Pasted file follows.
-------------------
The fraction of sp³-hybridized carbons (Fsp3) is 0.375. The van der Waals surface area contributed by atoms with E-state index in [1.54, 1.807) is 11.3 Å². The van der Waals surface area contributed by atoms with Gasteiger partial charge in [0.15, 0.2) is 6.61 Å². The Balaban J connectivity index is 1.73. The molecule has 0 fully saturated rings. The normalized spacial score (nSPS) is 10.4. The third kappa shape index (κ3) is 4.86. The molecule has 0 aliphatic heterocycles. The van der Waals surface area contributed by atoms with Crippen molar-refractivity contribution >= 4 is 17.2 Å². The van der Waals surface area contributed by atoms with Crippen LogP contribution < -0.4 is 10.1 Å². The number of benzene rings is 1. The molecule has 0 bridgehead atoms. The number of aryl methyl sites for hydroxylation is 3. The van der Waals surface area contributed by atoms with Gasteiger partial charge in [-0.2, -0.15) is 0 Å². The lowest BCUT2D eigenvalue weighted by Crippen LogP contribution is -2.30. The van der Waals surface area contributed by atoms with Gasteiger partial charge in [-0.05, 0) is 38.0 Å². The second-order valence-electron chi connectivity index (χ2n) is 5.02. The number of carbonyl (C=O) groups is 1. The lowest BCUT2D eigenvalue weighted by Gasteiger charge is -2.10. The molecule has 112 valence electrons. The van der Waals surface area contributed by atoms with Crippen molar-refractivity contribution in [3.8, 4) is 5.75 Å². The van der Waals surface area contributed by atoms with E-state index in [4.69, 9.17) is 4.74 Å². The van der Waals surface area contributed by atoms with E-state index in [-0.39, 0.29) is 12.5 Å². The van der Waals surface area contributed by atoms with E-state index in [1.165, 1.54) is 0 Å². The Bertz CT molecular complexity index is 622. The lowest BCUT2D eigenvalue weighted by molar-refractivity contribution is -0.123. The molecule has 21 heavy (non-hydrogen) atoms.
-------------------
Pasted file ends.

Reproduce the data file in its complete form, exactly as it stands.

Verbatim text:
The fraction of sp³-hybridized carbons (Fsp3) is 0.375. The van der Waals surface area contributed by atoms with E-state index in [1.54, 1.807) is 11.3 Å². The van der Waals surface area contributed by atoms with Gasteiger partial charge in [0.15, 0.2) is 6.61 Å². The Balaban J connectivity index is 1.73. The molecule has 0 fully saturated rings. The normalized spacial score (nSPS) is 10.4. The third kappa shape index (κ3) is 4.86. The molecule has 0 aliphatic heterocycles. The van der Waals surface area contributed by atoms with Crippen molar-refractivity contribution >= 4 is 17.2 Å². The van der Waals surface area contributed by atoms with Crippen LogP contribution < -0.4 is 10.1 Å². The number of benzene rings is 1. The molecule has 0 bridgehead atoms. The number of aryl methyl sites for hydroxylation is 3. The van der Waals surface area contributed by atoms with Gasteiger partial charge in [-0.2, -0.15) is 0 Å². The lowest BCUT2D eigenvalue weighted by Crippen LogP contribution is -2.30. The van der Waals surface area contributed by atoms with Gasteiger partial charge in [-0.05, 0) is 38.0 Å². The second-order valence-electron chi connectivity index (χ2n) is 5.02. The number of carbonyl (C=O) groups is 1. The lowest BCUT2D eigenvalue weighted by Gasteiger charge is -2.10. The molecule has 112 valence electrons. The van der Waals surface area contributed by atoms with Crippen molar-refractivity contribution in [3.8, 4) is 5.75 Å². The van der Waals surface area contributed by atoms with E-state index in [4.69, 9.17) is 4.74 Å². The van der Waals surface area contributed by atoms with E-state index in [-0.39, 0.29) is 12.5 Å². The van der Waals surface area contributed by atoms with E-state index in [1.165, 1.54) is 0 Å². The Bertz CT molecular complexity index is 622. The lowest BCUT2D eigenvalue weighted by molar-refractivity contribution is -0.123. The molecule has 21 heavy (non-hydrogen) atoms.